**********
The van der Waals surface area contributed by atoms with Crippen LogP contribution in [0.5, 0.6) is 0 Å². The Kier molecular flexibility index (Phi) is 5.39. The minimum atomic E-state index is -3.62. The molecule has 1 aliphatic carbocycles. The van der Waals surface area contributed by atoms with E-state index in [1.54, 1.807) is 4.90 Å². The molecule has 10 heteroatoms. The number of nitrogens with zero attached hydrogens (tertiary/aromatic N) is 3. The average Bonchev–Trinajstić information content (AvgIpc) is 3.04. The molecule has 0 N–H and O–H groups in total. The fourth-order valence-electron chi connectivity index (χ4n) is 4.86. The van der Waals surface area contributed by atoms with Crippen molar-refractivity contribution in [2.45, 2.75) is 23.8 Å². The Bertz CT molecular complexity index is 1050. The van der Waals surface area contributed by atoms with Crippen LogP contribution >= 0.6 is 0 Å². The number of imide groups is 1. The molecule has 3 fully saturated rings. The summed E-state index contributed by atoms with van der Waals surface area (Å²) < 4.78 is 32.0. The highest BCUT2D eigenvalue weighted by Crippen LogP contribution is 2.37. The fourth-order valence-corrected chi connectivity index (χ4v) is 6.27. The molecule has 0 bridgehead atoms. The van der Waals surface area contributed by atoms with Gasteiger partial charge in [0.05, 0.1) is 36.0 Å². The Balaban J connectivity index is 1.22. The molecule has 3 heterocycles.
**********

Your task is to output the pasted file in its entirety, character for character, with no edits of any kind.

The van der Waals surface area contributed by atoms with Crippen LogP contribution in [0.5, 0.6) is 0 Å². The Kier molecular flexibility index (Phi) is 5.39. The minimum atomic E-state index is -3.62. The molecule has 1 aliphatic carbocycles. The van der Waals surface area contributed by atoms with E-state index in [1.54, 1.807) is 4.90 Å². The molecule has 10 heteroatoms. The number of nitrogens with zero attached hydrogens (tertiary/aromatic N) is 3. The average Bonchev–Trinajstić information content (AvgIpc) is 3.04. The molecule has 0 N–H and O–H groups in total. The fourth-order valence-electron chi connectivity index (χ4n) is 4.86. The van der Waals surface area contributed by atoms with Crippen molar-refractivity contribution in [2.45, 2.75) is 23.8 Å². The Bertz CT molecular complexity index is 1050. The van der Waals surface area contributed by atoms with Crippen LogP contribution >= 0.6 is 0 Å². The number of imide groups is 1. The molecule has 3 fully saturated rings. The summed E-state index contributed by atoms with van der Waals surface area (Å²) < 4.78 is 32.0. The highest BCUT2D eigenvalue weighted by Crippen LogP contribution is 2.37. The fourth-order valence-corrected chi connectivity index (χ4v) is 6.27. The molecule has 0 bridgehead atoms. The van der Waals surface area contributed by atoms with Gasteiger partial charge in [0.05, 0.1) is 36.0 Å². The Balaban J connectivity index is 1.22. The molecule has 3 heterocycles.